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by WaylandCybersmith



The story that follows is based on the testimony of Christopher Stoneham, his diaries, and other documents provided by Joshua King. I have verified these as far as possible by comparing sources from the Wild Olive Shoot Community and material from other sources.

Christopher Stoneham was born in 1925, the son of Reverend Harry Stoneham, a minister at the Sherbrooke Baptist Church in North Tibworth. Harry Stoneham had raised Christopher as a Baptist, but Christopher rebelled. He studied Law at Oxford University when he was eighteen. However, he spent a lot of time drinking, and his studies slipped. At the age of nineteen, he dropped out of university and joined the Royal Engineers.

On June 4, 1945, Stoneham was returning to his unit after a weekend pass. He had visited his father in Sherbrooke. He had hoped to make peace with his father. That is, to convince his father to see things Christopher’s way. All that happened was that they had a blazing row. Stoneham was walking down Oxford Street, still fuming with rage and indignation, when Edward Murray challenged him and planted a tract in his hand.

Stoneham was stunned. His fury vanished. Instead, he found himself reading the tract. It was not a particularly good one. It told him nothing that his father hadn’t drummed into him for as long as he could remember. Yet it made Stoneham pause and consider.

His diary entry dated August 4, 1945, written when he was in Egypt with his unit, reads, “Whenever I am not occupied, I see the face of that man in Oxford Street and remember his words. Why? What is there about him? I have made an appointment to see Father Rigsby tomorrow. I must sort this out.”

On August 19, 1945, Christopher Stoneham was baptized in the Nile.

He saw further active service in Egypt, Algeria and Palestine, and retired in1951 with the rank of Corporal.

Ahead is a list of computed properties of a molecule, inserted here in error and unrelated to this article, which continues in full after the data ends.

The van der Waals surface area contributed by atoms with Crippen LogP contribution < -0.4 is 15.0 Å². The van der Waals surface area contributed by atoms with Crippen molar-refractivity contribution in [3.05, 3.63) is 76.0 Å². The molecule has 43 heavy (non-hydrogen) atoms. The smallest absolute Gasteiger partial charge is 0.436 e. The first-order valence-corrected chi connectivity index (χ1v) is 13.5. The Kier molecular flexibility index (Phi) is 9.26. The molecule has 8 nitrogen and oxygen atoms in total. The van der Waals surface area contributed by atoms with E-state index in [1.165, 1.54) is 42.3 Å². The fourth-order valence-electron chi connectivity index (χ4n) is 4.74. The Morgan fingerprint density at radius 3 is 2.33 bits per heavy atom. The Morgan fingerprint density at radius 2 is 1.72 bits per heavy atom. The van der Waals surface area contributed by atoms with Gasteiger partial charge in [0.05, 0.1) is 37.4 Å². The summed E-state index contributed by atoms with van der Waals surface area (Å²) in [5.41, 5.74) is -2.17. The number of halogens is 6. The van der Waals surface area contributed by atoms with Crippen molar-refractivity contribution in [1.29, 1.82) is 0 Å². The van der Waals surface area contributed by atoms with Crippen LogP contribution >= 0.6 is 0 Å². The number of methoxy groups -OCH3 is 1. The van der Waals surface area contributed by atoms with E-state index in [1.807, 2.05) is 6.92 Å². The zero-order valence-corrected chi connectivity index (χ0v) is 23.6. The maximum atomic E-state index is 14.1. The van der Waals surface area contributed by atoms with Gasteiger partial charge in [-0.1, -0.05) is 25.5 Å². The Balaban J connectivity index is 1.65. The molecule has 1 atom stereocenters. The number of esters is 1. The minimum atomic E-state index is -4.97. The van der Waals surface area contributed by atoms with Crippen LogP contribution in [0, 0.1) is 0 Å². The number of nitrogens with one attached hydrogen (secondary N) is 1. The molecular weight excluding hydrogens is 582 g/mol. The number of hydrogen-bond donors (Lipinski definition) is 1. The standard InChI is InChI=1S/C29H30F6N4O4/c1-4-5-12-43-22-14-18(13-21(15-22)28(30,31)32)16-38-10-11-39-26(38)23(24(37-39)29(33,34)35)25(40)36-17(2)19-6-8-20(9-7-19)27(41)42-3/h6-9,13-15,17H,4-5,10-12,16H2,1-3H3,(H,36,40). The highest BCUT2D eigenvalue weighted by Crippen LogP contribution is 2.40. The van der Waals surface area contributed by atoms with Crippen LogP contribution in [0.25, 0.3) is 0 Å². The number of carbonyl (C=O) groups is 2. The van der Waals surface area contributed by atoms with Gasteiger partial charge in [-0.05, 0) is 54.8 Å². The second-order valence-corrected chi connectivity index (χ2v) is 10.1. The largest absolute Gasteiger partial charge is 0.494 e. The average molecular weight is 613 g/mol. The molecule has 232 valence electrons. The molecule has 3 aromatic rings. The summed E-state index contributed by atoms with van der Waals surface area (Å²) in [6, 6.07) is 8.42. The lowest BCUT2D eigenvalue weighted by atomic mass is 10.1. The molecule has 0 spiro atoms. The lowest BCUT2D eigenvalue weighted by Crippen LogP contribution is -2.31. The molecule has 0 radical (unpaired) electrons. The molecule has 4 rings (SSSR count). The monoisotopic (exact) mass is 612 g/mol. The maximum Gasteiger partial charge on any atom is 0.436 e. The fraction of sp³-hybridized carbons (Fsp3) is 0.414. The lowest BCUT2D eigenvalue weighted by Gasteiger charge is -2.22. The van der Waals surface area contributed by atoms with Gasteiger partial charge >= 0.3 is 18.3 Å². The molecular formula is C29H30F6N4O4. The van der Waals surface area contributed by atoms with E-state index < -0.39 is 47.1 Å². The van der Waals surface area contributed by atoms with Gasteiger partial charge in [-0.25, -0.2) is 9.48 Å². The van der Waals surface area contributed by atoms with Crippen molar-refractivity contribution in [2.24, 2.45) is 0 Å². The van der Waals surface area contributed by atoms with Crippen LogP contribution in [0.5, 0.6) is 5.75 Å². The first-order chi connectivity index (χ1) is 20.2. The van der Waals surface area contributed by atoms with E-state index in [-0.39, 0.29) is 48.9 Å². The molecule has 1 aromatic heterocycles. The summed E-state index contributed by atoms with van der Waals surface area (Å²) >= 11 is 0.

On leaving the Royal Engineers, Stoneham studied at the Uxbridge Bible College, and then spent some time as a lecturer there, teaching prospective missionaries about the Middle East. During this time, Stoneham was reconciled with his father, who recommended him for a position at Bettel Chapel, North Tibworth. He took up that position on May 8, 1955.

Christopher Stoneham said of his first service, “I had been told that the Bettel congregation was small, but I was not prepared for this. I counted ten people, including the organist and two small children. Still, I must believe that this is where I am supposed to be. I will buckle down and get on with the job of ministering to these people.”

Stoneham began introducing himself to the people in the area. He spent the evenings in the Seven Stars pub, talking to the regulars. He offered to lead assemblies at the local school. He held

It was soon after Stoneham took up his position at Bettel that he received an invitation to Edward Murray’s memorial service. Stoneham wrote, “I am amazed at what one simple man could do. It puts my troubles in perspective. I will do what I can at Bettel, without complaint. If God blesses my faithfulness as much as He did this man, then I will be satisfied.”

In 1967, after twelve years, Stoneham was totally demoralized. The congregation stood at twenty-two. His diary of March 12 of that year reads, “I am at the point of giving up. Why did God send me here? Maybe I made a mistake. I have written a letter to Uxbridge to see if I can go back there.”


© WaylandCybersmith 2011


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